In our previous blog of contextual anomaly detection, we have discussed machine learning algorithms that are used to detect abnormal Cloud activities in a real-time manner. Several types of abnormal Cloud activities include but not limited to:
- Abnormal User Accesses to the Cloud Environment based on the information of Login Location, Credential Usage, etc.
- Abnormal User Activities such as Role Changes, API Creations, New User Creation, etc.
- Abnormal Cloud Entity Activities such as Machine Communications, Application Communications, API Usage, etc. A Cloud Entity may include an application, a machine, or a process.
- Abnormal capacity provisioning – such as creation of resources, deletion of resources, changes in resource capacities
- Abnormal capacity provisioning related to location/time (for e.g. resource provisioning in a region typically not used)
- Abnormal capacity provisioning related to users/groups/BUs/AWS accounts
Usually, an anomaly detection algorithm can tell whether or not current Cloud activity or configuration is normal. For Cloud customers or managers, this function seems to be a “black box”. They may have no idea of that, for example, how the detection decision is made or what kind of information is used to support the decision making. For a reported anomaly, it is necessary to provide users alerts of the detected anomalies with meaningful information or interpretation to ensure the Cloud managers to trust this detection result and to further simplify its investigation. In this blog, we will discuss our development of explainable anomaly detection methods that utilize global resources in a Cloud environment.
To understand the root of an abnormal behavior, we first need to know how to represent the activity and monitor its changes over time. Here we introduce a graph-based anomaly detection method which offers a promising capability to support contextual analysis of anomalies. This method uses a graph structure to describe the Cloud activity, in which each Cloud element, such as Cloud entity, user, login IP, etc., is considered as a node, and the edge indicates the connection/communication/correlation between two nodes associated with the activity. A baseline graph is then built and maintained for normal activities in a Cloud environment. For example, one can expect that there would be a strong connection between the Cloud user node and the IP address node in the graph if the Cloud user always logs into the system with that IP address.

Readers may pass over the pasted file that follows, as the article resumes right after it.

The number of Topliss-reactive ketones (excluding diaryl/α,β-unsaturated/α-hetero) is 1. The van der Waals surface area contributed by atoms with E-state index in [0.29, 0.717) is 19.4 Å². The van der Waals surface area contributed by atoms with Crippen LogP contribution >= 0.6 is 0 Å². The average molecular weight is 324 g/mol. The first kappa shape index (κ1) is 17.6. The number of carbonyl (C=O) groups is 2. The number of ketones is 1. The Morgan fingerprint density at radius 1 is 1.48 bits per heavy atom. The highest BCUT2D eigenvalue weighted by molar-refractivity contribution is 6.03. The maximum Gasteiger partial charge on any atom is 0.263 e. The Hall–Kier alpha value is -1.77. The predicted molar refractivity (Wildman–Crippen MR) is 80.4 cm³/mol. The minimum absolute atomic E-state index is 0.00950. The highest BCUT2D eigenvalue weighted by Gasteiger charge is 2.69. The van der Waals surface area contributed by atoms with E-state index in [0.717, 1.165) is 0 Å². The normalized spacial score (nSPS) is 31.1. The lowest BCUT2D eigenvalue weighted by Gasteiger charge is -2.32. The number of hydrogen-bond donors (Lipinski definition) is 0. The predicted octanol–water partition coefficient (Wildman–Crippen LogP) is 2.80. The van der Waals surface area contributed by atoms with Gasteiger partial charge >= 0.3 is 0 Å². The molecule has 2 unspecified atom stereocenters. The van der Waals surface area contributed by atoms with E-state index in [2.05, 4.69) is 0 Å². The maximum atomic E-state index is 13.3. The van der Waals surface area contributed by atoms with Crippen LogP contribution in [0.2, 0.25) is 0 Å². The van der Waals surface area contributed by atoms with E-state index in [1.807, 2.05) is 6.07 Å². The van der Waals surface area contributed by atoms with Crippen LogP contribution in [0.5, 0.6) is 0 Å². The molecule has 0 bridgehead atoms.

This graph-based anomaly detection method can incorporate all types of Cloud resources from different Cloud services for a given Cloud environment. When it is deployed, it will automatically monitor the Cloud activities and performance, build the initial baseline graph, cluster Cloud activities into groups, and update the baseline and groups with new activities over time. A new malicious activity that deviates from normal activity groups can be detected, and all abnormal connectivities in the graph can be visualized and summarized to the Cloud administrators or managers.
An example of this graph is shown in Fig. 1. At normal situations, user1 has associated with two IP addresses: ip1 and ip2, and has normal historical resource performance such as the efficiency metrics of the EC2 M4 instance, and normal activities including user creation, API creation, and role access, using one IAM. Abnormal activities will be detected if they are not consistent with this baseline activity graph. For example, user1 logs into Cloud with a new IP address, saying ip3, or there are significant changes of CPU efficiency and cost efficiency in EC2 M4 instance, or the user tries to delete existing users. All of these anomalies will be highlighted in the graph for visualization. Moreover, using the graph and the connectivities among different nodes, we can further infer the relationship among different anomalies, and then identify the root reason of one abnormal activity. For example, both anomalies of user deletion and efficiency metric change derive from the activity of user login with unknown IP address.
Fig.1 Examples of Cloud Activity Graph and abnormal behavior detection. The Cloud activity is modeled by the graph, and abnormal activities which do not conform to the baseline graph can be detected and highlighted.
Once an abnormal activity is detected, we will report it to the user or manager depending on the customized policy who will make confirmations. For example, user1 is allowed to access the Cloud environment with ip3 address, and this behavior will be considered as normal. The graph will be further updated with an edge of value 1 connecting the node ip4 and the node user1.
The explainable anomaly detection method built by FittedCloud will provide a powerful tool to identify resource provisioning anomalies caused by malicious attacks or human error and enhance the security of a Cloud environment with meaningful interpretation and visualization provided to the customers so that the decisions made by the AI algorithm are trustable and analyzable.